Over the last couple of years, the Consumer Technology Association (until recently called the Consumer Electronics Association) and the major record labels have been . . . I don’t want to say pushing high-resolution audio (HRA), but at least making some effort to promote it. However, a couple of events that took place over the last two weeks have me wondering if this technology really has enough merit to succeed on a large scale.
I often hear audiophiles dissing noise-canceling headphones. This leads me to wonder how often they fly, because conventional over- and on-ear headphones really don’t work well on airplanes. Except perhaps on the very quietest new airliners, the droning, low-frequency noise of jet engines tends to drown out the midrange and treble of conventional over- or on-ear headphones, forcing you to crank the volume to ear-straining levels. Headphones equipped with active noise canceling can reduce this ambient low-frequency noise by 10-40dB, making it easier to hear your music and movies and, in my experience, reducing the fatigue of airline travel.
My recent review of the AudioQuest NightHawk headphones, and a survey of open-back headphones priced below $500 got me thinking again about breaking in headphones and speakers. AudioQuest says the NightHawks require 150 hours of break-in. That’s not an uncommon assertion: HiFiMan, too, recommends 150 hours of break-in for its headphones. The idea that headphones and speakers require break-in is generally accepted among audiophiles and headphone enthusiasts. The practice may seem harmless, but I think it might influence buying decisions in unsuspected ways.
On a recent, 40-day road trip, I learned a lot about audio. Although my trip had audio-related elements -- meeting with reviewers, engineers, and enthusiasts in six US states and British Columbia, and attending a weeklong summer jazz camp -- the biggest revelations about audio came from six weeks of doing almost all of my listening through a car stereo system, to recordings sourced from my Samsung Galaxy S6 smartphone, a few CDs, and whatever I could tune in on AM or FM.
My big revelation? That the audio industry is wasting a lot of time on things that don’t matter much, and overlooking a huge opportunity.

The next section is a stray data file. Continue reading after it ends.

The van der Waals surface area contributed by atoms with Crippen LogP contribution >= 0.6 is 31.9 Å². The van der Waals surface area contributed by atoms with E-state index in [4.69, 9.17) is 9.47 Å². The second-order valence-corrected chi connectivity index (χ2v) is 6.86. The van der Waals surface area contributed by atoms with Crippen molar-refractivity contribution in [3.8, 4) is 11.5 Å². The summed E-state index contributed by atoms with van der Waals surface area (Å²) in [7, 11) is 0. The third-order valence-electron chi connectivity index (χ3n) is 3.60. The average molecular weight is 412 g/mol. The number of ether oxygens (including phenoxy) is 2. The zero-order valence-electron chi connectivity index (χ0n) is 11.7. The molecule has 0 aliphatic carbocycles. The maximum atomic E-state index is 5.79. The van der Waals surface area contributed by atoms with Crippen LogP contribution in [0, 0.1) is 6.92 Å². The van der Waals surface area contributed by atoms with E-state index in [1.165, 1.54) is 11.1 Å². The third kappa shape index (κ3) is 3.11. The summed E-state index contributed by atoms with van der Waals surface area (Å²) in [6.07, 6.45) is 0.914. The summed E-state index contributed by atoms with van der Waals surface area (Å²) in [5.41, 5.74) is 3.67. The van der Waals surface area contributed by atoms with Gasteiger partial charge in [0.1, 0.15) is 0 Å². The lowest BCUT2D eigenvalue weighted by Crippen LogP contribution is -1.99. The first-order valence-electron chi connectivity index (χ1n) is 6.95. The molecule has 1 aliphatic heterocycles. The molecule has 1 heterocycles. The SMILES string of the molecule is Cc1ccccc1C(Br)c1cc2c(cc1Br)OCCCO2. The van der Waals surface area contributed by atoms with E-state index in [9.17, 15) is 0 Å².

For many people, a good set of closed-back, over-ear headphones is the core of the personal listening experience. Properly designed, they seal out much of the sound of your surroundings, are comfortable enough to wear for hours at a time, and sound terrific, often with better bass than other types of headphones.
A YouTube video I recently watched got me thinking more deeply about my work than I have in a while. No, it wasn’t a video by some great audio scientist or famed writer or philosopher of aesthetics. It was a program from VH1 Classic’s series Rock Icons 2015, featuring none other than Officer of the Order of Canada (and Rush bassist and singer) Geddy Lee -- and he wasn’t even talking about sound.
Look around on the Internet and you’ll find innumerable lists of the best five or six or ten of a given type of product. It’s wise to be skeptical of such lists. Their compilers may or may not have any real knowledge of their subjects, and may not even have actually tried every item on a list. Still, I often Google things like “best hybrid cars” or “best torque wrenches” or “best coffeemakers” or “best bass amps.” I sometimes get good advice, and at the very least, I usually find out about a few products I wasn’t aware of. So in that spirit, this month I offer my list of the five earphones that have most impressed me as delivering outstanding sound for the price.
It seems that every audio-electronics company now feels it should offer a headphone amplifier. Many headphone manufacturers have introduced their own amps. New companies have been formed solely to launch headphone amps. Even cable companies have gotten into the act. For a niche product in a category that barely existed ten years ago, and that for most situations isn’t required, headphone amps are sure getting a lot of attention. It drives me crazy.
Merriam-Webster’s Collegiate Dictionary, 11th Edition defines audiophile as “a person who is enthusiastic about high-fidelity sound reproduction.” The word first appeared in print in 1951, in an era in which audio gear bore little resemblance to what we use today. Since then, the working definition of audiophile also seems to have changed. Look on any online audio forum, or in the comments section of an audio blog, and you’ll see that the word is now commonly used to mean “a person who believes certain things about audio.”
I had an ear-opening experience recently while researching an article for JazzTimes about Tidal, a CD-quality music-streaming service launched late last year. Tidal uses FLAC lossless data compression, so it delivers a bit-for-bit reproduction of what’s on a CD. All of the well-known streaming services, such as Pandora and Spotify, use lossy data compression (usually MP3 or AAC) that discards most of the data of a digital audio recording. Simply put, the idea behind such lossy compression algorithms is that the data they discard represent sound that would be difficult for your ear to detect. Lossy compression is, of course, also used for most digital downloads, including the ones available through iTunes and Amazon.